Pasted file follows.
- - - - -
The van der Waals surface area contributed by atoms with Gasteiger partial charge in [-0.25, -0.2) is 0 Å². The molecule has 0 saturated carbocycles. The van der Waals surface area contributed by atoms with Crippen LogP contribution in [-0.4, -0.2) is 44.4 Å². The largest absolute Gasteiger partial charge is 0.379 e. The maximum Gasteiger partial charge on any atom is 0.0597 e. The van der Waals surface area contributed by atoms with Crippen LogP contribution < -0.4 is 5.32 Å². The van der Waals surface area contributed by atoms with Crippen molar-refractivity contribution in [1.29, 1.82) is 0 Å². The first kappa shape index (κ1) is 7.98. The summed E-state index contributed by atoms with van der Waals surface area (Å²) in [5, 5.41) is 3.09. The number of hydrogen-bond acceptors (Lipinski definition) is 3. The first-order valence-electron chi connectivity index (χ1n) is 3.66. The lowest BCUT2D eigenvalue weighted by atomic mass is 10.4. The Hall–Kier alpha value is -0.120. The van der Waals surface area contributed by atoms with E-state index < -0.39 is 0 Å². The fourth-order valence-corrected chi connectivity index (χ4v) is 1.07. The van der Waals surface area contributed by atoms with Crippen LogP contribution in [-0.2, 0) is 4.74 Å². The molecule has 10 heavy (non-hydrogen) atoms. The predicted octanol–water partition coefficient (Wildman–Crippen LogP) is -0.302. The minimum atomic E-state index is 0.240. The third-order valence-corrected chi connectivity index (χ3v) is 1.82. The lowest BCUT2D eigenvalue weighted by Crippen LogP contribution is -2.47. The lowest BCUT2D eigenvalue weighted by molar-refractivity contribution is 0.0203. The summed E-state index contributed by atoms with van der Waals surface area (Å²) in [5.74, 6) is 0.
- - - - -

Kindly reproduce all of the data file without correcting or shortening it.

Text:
The van der Waals surface area contributed by atoms with Gasteiger partial charge in [-0.25, -0.2) is 0 Å². The molecule has 0 saturated carbocycles. The van der Waals surface area contributed by atoms with Crippen LogP contribution in [-0.4, -0.2) is 44.4 Å². The largest absolute Gasteiger partial charge is 0.379 e. The maximum Gasteiger partial charge on any atom is 0.0597 e. The van der Waals surface area contributed by atoms with Crippen LogP contribution < -0.4 is 5.32 Å². The van der Waals surface area contributed by atoms with Crippen molar-refractivity contribution in [1.29, 1.82) is 0 Å². The first kappa shape index (κ1) is 7.98. The summed E-state index contributed by atoms with van der Waals surface area (Å²) in [5, 5.41) is 3.09. The number of hydrogen-bond acceptors (Lipinski definition) is 3. The first-order valence-electron chi connectivity index (χ1n) is 3.66. The lowest BCUT2D eigenvalue weighted by atomic mass is 10.4. The Hall–Kier alpha value is -0.120. The van der Waals surface area contributed by atoms with E-state index < -0.39 is 0 Å². The fourth-order valence-corrected chi connectivity index (χ4v) is 1.07. The van der Waals surface area contributed by atoms with Crippen LogP contribution in [-0.2, 0) is 4.74 Å². The molecule has 10 heavy (non-hydrogen) atoms. The predicted octanol–water partition coefficient (Wildman–Crippen LogP) is -0.302. The minimum atomic E-state index is 0.240. The third-order valence-corrected chi connectivity index (χ3v) is 1.82. The lowest BCUT2D eigenvalue weighted by Crippen LogP contribution is -2.47. The lowest BCUT2D eigenvalue weighted by molar-refractivity contribution is 0.0203. The summed E-state index contributed by atoms with van der Waals surface area (Å²) in [5.74, 6) is 0.